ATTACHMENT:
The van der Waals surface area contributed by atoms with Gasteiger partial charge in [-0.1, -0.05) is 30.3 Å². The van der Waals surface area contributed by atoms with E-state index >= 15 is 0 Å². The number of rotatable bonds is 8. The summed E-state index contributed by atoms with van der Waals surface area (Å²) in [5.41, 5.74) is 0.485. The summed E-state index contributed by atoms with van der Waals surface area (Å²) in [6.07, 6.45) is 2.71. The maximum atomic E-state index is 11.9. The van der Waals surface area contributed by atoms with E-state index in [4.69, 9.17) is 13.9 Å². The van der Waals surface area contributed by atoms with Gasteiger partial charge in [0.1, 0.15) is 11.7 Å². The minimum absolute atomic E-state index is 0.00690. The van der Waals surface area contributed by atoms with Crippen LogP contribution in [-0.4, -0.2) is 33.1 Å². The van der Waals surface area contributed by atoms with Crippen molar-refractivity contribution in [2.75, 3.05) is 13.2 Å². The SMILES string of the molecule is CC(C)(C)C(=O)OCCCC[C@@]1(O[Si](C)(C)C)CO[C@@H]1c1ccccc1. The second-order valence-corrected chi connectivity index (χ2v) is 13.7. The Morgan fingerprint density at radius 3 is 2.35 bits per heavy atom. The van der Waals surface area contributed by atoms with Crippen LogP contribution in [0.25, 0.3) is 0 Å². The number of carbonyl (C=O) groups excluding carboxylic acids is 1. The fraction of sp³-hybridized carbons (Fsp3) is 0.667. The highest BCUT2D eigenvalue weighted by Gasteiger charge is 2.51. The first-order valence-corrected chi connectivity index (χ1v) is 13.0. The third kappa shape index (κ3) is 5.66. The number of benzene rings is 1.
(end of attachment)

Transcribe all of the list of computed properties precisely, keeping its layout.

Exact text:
The van der Waals surface area contributed by atoms with Gasteiger partial charge in [-0.1, -0.05) is 30.3 Å². The van der Waals surface area contributed by atoms with E-state index >= 15 is 0 Å². The number of rotatable bonds is 8. The summed E-state index contributed by atoms with van der Waals surface area (Å²) in [5.41, 5.74) is 0.485. The summed E-state index contributed by atoms with van der Waals surface area (Å²) in [6.07, 6.45) is 2.71. The maximum atomic E-state index is 11.9. The van der Waals surface area contributed by atoms with E-state index in [4.69, 9.17) is 13.9 Å². The van der Waals surface area contributed by atoms with Gasteiger partial charge in [0.1, 0.15) is 11.7 Å². The minimum absolute atomic E-state index is 0.00690. The van der Waals surface area contributed by atoms with Crippen LogP contribution in [-0.4, -0.2) is 33.1 Å². The van der Waals surface area contributed by atoms with Crippen molar-refractivity contribution in [2.75, 3.05) is 13.2 Å². The SMILES string of the molecule is CC(C)(C)C(=O)OCCCC[C@@]1(O[Si](C)(C)C)CO[C@@H]1c1ccccc1. The second-order valence-corrected chi connectivity index (χ2v) is 13.7. The Morgan fingerprint density at radius 3 is 2.35 bits per heavy atom. The van der Waals surface area contributed by atoms with Crippen LogP contribution in [0.25, 0.3) is 0 Å². The number of carbonyl (C=O) groups excluding carboxylic acids is 1. The fraction of sp³-hybridized carbons (Fsp3) is 0.667. The highest BCUT2D eigenvalue weighted by Gasteiger charge is 2.51. The first-order valence-corrected chi connectivity index (χ1v) is 13.0. The third kappa shape index (κ3) is 5.66. The number of benzene rings is 1.